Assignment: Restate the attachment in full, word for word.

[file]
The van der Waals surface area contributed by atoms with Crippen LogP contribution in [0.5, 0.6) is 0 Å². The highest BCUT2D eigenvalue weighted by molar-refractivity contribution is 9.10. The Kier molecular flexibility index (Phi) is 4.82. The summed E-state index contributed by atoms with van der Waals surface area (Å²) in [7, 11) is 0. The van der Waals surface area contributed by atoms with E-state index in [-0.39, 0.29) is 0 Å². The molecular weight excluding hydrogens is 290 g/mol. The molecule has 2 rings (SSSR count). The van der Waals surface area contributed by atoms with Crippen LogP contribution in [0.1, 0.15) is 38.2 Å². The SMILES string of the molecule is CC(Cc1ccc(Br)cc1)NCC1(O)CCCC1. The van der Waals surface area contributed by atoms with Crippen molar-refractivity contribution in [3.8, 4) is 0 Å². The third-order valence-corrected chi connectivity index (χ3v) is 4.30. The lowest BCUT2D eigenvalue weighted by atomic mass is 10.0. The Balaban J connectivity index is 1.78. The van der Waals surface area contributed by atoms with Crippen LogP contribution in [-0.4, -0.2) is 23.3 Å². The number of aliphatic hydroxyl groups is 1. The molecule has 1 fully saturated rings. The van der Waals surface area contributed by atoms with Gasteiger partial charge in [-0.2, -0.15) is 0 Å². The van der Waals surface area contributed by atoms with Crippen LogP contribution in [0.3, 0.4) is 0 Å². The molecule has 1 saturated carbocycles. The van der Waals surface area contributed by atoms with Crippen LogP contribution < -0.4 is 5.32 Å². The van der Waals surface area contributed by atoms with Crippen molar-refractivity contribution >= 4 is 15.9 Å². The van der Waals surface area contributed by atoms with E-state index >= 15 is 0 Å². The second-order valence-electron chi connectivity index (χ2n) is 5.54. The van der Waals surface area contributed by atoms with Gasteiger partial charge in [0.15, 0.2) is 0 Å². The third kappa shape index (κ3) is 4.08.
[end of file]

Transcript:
The van der Waals surface area contributed by atoms with Crippen LogP contribution in [0.5, 0.6) is 0 Å². The highest BCUT2D eigenvalue weighted by molar-refractivity contribution is 9.10. The Kier molecular flexibility index (Phi) is 4.82. The summed E-state index contributed by atoms with van der Waals surface area (Å²) in [7, 11) is 0. The van der Waals surface area contributed by atoms with E-state index in [-0.39, 0.29) is 0 Å². The molecular weight excluding hydrogens is 290 g/mol. The molecule has 2 rings (SSSR count). The van der Waals surface area contributed by atoms with Crippen LogP contribution in [0.1, 0.15) is 38.2 Å². The SMILES string of the molecule is CC(Cc1ccc(Br)cc1)NCC1(O)CCCC1. The van der Waals surface area contributed by atoms with Crippen molar-refractivity contribution in [3.8, 4) is 0 Å². The third-order valence-corrected chi connectivity index (χ3v) is 4.30. The lowest BCUT2D eigenvalue weighted by atomic mass is 10.0. The Balaban J connectivity index is 1.78. The van der Waals surface area contributed by atoms with Crippen LogP contribution in [-0.4, -0.2) is 23.3 Å². The number of aliphatic hydroxyl groups is 1. The molecule has 1 fully saturated rings. The van der Waals surface area contributed by atoms with Gasteiger partial charge in [-0.2, -0.15) is 0 Å². The van der Waals surface area contributed by atoms with Crippen LogP contribution in [0.3, 0.4) is 0 Å². The molecule has 1 saturated carbocycles. The van der Waals surface area contributed by atoms with Crippen LogP contribution < -0.4 is 5.32 Å². The van der Waals surface area contributed by atoms with Crippen molar-refractivity contribution >= 4 is 15.9 Å². The van der Waals surface area contributed by atoms with E-state index >= 15 is 0 Å². The second-order valence-electron chi connectivity index (χ2n) is 5.54. The van der Waals surface area contributed by atoms with Gasteiger partial charge in [0.15, 0.2) is 0 Å². The third kappa shape index (κ3) is 4.08.